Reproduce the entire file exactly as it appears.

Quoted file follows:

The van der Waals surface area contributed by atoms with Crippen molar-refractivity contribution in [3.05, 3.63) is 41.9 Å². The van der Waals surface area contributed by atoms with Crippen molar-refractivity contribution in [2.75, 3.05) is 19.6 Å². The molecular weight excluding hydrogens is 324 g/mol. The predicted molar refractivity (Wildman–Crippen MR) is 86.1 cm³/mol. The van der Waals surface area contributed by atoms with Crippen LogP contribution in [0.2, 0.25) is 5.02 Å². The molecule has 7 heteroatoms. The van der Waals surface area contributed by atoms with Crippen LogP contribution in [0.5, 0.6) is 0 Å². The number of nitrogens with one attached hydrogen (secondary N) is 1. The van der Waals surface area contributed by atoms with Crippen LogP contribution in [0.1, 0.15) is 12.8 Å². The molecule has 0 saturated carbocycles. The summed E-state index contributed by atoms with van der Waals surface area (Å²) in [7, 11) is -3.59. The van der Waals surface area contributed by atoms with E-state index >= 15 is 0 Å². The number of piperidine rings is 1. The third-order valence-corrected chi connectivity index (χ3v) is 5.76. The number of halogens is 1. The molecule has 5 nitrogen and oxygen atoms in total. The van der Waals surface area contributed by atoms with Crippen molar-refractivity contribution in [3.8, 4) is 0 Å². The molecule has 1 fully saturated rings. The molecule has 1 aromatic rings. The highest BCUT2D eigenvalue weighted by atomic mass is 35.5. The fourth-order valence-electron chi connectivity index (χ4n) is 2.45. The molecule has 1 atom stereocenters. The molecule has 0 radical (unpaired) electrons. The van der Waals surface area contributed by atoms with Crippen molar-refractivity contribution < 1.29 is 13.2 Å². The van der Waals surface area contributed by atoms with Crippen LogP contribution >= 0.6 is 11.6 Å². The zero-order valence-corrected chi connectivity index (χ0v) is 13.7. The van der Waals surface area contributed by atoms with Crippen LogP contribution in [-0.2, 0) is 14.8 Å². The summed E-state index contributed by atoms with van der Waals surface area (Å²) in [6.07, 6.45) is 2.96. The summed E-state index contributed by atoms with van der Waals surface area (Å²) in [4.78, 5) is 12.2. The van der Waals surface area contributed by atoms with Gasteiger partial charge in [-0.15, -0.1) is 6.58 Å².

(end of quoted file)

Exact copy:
The van der Waals surface area contributed by atoms with Crippen molar-refractivity contribution in [3.05, 3.63) is 41.9 Å². The van der Waals surface area contributed by atoms with Crippen molar-refractivity contribution in [2.75, 3.05) is 19.6 Å². The molecular weight excluding hydrogens is 324 g/mol. The predicted molar refractivity (Wildman–Crippen MR) is 86.1 cm³/mol. The van der Waals surface area contributed by atoms with Crippen LogP contribution in [0.2, 0.25) is 5.02 Å². The molecule has 7 heteroatoms. The van der Waals surface area contributed by atoms with Crippen LogP contribution in [0.5, 0.6) is 0 Å². The number of nitrogens with one attached hydrogen (secondary N) is 1. The van der Waals surface area contributed by atoms with Crippen LogP contribution in [0.1, 0.15) is 12.8 Å². The molecule has 0 saturated carbocycles. The summed E-state index contributed by atoms with van der Waals surface area (Å²) in [7, 11) is -3.59. The van der Waals surface area contributed by atoms with E-state index >= 15 is 0 Å². The number of piperidine rings is 1. The third-order valence-corrected chi connectivity index (χ3v) is 5.76. The number of halogens is 1. The molecule has 5 nitrogen and oxygen atoms in total. The van der Waals surface area contributed by atoms with Crippen molar-refractivity contribution in [3.8, 4) is 0 Å². The molecule has 1 fully saturated rings. The molecule has 1 aromatic rings. The highest BCUT2D eigenvalue weighted by atomic mass is 35.5. The fourth-order valence-electron chi connectivity index (χ4n) is 2.45. The molecule has 1 atom stereocenters. The molecule has 0 radical (unpaired) electrons. The van der Waals surface area contributed by atoms with Crippen molar-refractivity contribution < 1.29 is 13.2 Å². The van der Waals surface area contributed by atoms with Crippen LogP contribution >= 0.6 is 11.6 Å². The zero-order valence-corrected chi connectivity index (χ0v) is 13.7. The van der Waals surface area contributed by atoms with Crippen LogP contribution in [-0.2, 0) is 14.8 Å². The summed E-state index contributed by atoms with van der Waals surface area (Å²) in [6.07, 6.45) is 2.96. The summed E-state index contributed by atoms with van der Waals surface area (Å²) in [4.78, 5) is 12.2. The van der Waals surface area contributed by atoms with Gasteiger partial charge in [-0.15, -0.1) is 6.58 Å².